Of Two Generations

Family (1 of 1)

I am entering the final term in pursuit of my masters degree in marketing.  Understanding demographical information about particular market segments is a topic covered in each coarse taken.  Marketers looks at every aspect of consumer lives to better understand buying habits and possible interest levels.  As I have worked on projects one item I come across again and again are the generational distinction we use in the US to group together age groups.  This is particularly fun for me because  Josh and I are of two generations.

Josh is at the tale end of Generation X, while I am the first of the Millennials.  There are small differences that shaped how our childhoods were, even though we were raised in similar socioeconomic households.  We watched different TV shows, saw different movies, and were even part of different musical movements.  As adults we have different interests, however after 13 years there are few that don’t line up.

There was a computer in my 1st grade classroom, I had an email address is 7th grade, and MySpace was the greatest thing EVER.  Had my first cell phone at 16.  I’m not saying that Josh is not tech savvy but Millennials are able to embarrass the advances at a faster pace.  Technology is just the tip of the iceberg, there are also cultural differences.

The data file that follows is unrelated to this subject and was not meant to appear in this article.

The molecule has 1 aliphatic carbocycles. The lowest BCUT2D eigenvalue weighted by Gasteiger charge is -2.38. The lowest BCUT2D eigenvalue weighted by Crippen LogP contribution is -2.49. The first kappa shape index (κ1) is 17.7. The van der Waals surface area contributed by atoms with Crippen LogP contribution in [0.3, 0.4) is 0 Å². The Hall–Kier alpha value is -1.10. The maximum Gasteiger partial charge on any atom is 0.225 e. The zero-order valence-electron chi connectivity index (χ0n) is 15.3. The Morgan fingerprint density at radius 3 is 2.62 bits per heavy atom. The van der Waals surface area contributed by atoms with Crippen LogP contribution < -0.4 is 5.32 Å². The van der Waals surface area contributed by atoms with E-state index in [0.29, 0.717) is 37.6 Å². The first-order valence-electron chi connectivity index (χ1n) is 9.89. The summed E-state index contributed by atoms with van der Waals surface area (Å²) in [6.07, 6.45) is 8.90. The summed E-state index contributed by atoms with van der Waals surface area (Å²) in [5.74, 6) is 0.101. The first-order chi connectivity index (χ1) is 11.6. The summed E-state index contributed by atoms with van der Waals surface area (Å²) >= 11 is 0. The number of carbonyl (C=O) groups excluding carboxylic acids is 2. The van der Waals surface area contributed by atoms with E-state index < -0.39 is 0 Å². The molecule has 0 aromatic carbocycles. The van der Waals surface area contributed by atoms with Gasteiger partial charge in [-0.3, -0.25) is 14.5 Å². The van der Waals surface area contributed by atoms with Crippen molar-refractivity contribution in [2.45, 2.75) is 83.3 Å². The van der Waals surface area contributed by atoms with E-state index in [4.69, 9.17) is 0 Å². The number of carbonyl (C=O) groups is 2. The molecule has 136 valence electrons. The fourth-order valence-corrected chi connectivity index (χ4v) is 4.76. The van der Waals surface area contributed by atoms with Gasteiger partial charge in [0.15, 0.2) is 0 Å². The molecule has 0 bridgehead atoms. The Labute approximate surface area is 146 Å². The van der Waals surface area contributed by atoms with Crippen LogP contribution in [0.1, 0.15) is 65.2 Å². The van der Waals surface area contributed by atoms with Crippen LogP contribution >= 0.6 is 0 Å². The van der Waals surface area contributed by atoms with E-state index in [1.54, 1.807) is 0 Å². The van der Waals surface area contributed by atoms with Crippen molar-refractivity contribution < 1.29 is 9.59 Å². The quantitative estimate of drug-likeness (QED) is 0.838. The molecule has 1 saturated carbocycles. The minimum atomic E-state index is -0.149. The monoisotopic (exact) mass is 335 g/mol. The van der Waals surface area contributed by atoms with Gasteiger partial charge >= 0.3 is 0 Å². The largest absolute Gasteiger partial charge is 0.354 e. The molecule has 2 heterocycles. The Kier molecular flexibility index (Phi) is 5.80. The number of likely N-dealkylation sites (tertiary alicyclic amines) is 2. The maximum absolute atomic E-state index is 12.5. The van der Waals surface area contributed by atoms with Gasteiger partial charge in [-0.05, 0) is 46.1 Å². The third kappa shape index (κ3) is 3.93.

Josh grew up with the hope and believe of change, a chance to make the world a better places.  Faced with a culture becoming quickly globally aware and accessible; they are the ones who felt the keen need to take part.  On the converse Millennials are disenfranchised, the recipients of participation trophies and parents who “only want the best”.  College is a right, not a privilege.  I graduated High School in 2000 and quite a fuss was put on that.  We were all supposed to do something and for many high expectations of what we would accomplish in the world came.  I just expected to graduate college, be handed a job, and be an executive in five years.  As you know that is not how things are going for Millennials.  I can’t really speak to this personally.  Upon graduating University in 2003 I did get a job immediately.  That initial experience and maturation made me a desirable candidate as I have worked forward in my career.  I have been given opportunities that someone five years younger will never see.

How can two people born so close together, or even those who graduated just a few years ahead of behind me be facing a different world.  Makes me feel privileged to work in marketing and know that my job is understand the people around me.

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